by JEFF WINSLOW
“Abundance” seemed to be the theme of Portland Piano International’s latest Rising Stars / Oregon Composers Commissioning Project concerts, a cheering offering for the cold gray days of February. After two previous concerts, including one in Salem, Valentine’s Day saw pianist Bolai Cao at Portland Piano Company, playing sonatas by Domenico Scarlatti, studies by Frédéric Chopin, Reminiscences of Don Giovanni by Franz Liszt, and last but emphatically not least, a brand new work by Oregon composer Bryan Johanson. The Portland State University professor of music’s work was composed in homage to Scarlatti and bears the same Italian title “Essercizi” that Scarlatti himself called his sonatas.
• Scarlatti wrote over a hundred sonatas a year for the last five years of his nearly 72-year long life;
• Chopin at the opposite end of his adulthood – before he even left the Poland of his youth for Paris – had already composed many highly original studies;
• Johanson’s new piece bristled with entertaining ideas;
• the Liszt, like nearly all the works on the program, unleashed a superabundance of notes from the piano.
Cao at 19 is even younger than Chopin was when he left Warsaw, but he cuts an imposing figure and his pianism was imposing as well. Two of his four Scarlatti selections were of the “OMG” variety, infamous among pianists for their lightning-fast figuration and wide leaps, but Cao displayed barely a trace of warm-up jitters. I would have preferred a more lyrical approach to a couple of the Chopin studies, including the well-known “Black Key” (op. 10 #5), which has many intricacies for the ear’s delight but which flew by at the pace of an east wind out of the Columbia River Gorge. On the other hand, the deceptively difficult “Waterfall” etude (op. 10 #1) was appropriately tumultuous and astonishingly accurate, and Cao’s lyrical side did come out to play in op. 10 #3, which a century later could have been a crooner’s hit.
Without losing any accuracy, and even more astonishing, any clarity, Cao reached the apex of tumult in Liszt’s madcap virtuosic paraphrase of the Mozart opera. Just about every trick from the Liszt playbook is in there – wide leaps, thundering octaves including blind octaves (playing very fast octave scales with alternating hands), and runs and arabesques galore – and yet, while those in the know roll their eyes, it somehow manages to stop just short of tastelessness. To realize its potential takes extraordinary pianism and Cao was equal to the task. Yes, I laughed at the end, but not from derision. Instead, it felt like popping the cork off Mozart’s celebrated Champagne Aria.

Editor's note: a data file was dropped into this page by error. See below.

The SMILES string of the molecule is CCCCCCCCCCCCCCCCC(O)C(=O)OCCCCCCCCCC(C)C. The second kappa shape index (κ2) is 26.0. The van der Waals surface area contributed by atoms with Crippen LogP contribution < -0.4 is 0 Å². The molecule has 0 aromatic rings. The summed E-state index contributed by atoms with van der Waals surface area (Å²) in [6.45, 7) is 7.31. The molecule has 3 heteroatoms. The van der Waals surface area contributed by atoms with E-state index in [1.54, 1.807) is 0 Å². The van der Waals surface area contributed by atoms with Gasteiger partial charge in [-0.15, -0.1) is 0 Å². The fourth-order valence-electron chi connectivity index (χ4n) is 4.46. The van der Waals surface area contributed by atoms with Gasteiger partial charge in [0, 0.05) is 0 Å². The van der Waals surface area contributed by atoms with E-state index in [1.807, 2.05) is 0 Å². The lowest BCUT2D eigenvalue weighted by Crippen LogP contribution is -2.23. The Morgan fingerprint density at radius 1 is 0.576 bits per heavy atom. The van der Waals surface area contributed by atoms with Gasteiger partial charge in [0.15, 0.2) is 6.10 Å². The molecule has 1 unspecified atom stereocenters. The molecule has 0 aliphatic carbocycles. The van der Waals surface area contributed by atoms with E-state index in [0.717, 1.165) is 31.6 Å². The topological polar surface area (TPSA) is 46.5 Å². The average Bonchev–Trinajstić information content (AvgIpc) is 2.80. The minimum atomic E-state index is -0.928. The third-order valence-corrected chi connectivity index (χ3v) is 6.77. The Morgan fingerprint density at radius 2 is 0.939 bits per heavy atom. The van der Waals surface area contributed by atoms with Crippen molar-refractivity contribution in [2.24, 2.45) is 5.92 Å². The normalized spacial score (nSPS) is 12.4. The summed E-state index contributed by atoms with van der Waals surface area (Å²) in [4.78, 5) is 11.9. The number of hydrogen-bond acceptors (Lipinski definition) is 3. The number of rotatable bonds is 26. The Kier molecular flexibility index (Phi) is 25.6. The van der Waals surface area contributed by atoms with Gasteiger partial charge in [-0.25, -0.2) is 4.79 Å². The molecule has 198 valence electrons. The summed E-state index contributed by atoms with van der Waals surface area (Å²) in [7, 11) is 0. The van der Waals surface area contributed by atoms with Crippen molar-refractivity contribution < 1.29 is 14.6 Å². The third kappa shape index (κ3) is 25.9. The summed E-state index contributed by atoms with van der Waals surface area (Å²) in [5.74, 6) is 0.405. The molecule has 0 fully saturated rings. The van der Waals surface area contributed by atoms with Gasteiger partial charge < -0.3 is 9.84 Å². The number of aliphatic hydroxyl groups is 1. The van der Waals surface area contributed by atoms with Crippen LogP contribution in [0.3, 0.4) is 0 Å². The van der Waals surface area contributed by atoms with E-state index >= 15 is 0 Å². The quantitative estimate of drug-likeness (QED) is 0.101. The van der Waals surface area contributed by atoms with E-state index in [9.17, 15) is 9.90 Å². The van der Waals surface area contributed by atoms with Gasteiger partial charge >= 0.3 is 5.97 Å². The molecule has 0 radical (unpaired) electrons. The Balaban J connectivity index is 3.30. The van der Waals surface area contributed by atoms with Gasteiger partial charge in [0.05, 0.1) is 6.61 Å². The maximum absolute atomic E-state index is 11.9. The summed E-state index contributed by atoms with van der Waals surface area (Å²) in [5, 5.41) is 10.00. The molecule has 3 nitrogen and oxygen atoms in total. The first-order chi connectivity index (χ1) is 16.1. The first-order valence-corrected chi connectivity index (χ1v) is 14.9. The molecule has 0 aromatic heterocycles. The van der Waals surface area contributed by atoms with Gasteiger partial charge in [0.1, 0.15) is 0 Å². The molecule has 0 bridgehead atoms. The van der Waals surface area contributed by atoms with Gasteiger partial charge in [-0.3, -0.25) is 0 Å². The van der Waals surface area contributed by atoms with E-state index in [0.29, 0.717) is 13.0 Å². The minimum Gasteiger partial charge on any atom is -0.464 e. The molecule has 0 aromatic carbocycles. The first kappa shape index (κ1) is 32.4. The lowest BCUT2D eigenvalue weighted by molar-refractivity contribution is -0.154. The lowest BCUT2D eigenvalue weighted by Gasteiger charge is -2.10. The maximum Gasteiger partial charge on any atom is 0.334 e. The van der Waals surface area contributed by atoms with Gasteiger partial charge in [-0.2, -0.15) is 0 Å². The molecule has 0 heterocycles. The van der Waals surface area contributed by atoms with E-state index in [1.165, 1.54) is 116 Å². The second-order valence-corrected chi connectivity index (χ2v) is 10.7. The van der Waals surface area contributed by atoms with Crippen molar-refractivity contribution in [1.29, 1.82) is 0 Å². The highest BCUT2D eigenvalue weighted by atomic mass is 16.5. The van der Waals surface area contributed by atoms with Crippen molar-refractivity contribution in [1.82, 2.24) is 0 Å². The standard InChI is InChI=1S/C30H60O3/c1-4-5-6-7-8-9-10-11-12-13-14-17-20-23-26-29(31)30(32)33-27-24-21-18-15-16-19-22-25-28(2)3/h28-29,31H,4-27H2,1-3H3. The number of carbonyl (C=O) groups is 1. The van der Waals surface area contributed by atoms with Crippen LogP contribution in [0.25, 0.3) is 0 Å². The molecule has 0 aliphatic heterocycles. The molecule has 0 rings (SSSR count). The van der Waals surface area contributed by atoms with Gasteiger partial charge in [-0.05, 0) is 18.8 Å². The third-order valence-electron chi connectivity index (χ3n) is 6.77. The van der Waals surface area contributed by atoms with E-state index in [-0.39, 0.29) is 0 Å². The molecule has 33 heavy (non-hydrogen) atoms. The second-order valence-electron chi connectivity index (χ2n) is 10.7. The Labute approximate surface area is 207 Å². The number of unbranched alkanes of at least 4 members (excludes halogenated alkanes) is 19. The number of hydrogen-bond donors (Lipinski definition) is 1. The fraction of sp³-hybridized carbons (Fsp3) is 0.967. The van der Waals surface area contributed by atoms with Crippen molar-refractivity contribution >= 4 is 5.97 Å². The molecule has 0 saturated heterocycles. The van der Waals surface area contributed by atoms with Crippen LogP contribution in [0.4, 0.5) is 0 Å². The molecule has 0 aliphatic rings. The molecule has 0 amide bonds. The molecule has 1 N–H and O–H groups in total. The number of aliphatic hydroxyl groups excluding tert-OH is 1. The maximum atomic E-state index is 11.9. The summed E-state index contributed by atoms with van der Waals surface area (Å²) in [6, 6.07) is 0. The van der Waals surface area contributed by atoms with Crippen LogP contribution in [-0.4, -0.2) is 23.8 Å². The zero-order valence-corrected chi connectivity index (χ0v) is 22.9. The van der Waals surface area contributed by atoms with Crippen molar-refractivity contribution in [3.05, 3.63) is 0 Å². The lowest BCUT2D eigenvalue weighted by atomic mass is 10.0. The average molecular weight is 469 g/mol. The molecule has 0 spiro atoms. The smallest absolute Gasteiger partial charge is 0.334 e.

Johanson’s work didn’t require such fancy acrobatics, but it had its own challenges and brought another appreciative smile to my face. Its three movements, fast / slow / fast, each hewed closely to the model of Scarlatti’s sonatas, which were a milestone in the development of the form, as imaginative in their day as Beethoven’s 50 years later. The first movement punctuated fast runs and contrapuntal tricks with fanfares on exotic chords. The fanfares reappeared, subdued and almost unrecognizable – more like cries in the wilderness – in the pensive, even mournful slow movement. Intuitively I wanted them to be echoed in a triple articulation of the final chord, but things didn’t turn out that way. All long faces vanished in the finale, which romped to a thumping finish through short quotes from not only Scarlatti but also J. S. Bach and G. F. Handel (all three, by the way, born in 1685). A couple of the quotes added to the humor by squirting dollops of unexpected harmonic stability into Johanson’s somewhat angular lines and delightfully off-kilter yet ultimately center-seeking harmonies.
If you missed the concert and are feeling a resulting lack of abundance in your listening life, don’t fret. This was only the third of six such concerts this season, and six more are planned for next season. The fourth hasn’t yet been announced, so keep an eye on PPI’s website and Oregon ArtsWatch. PPI’s next recital features another young piano star, 28-year-old Joseph Moog, playing music by JS Bach, Liszt and Chopin on March 12 at Portland State University.
Jeff Winslow is a Portland pianist and composer.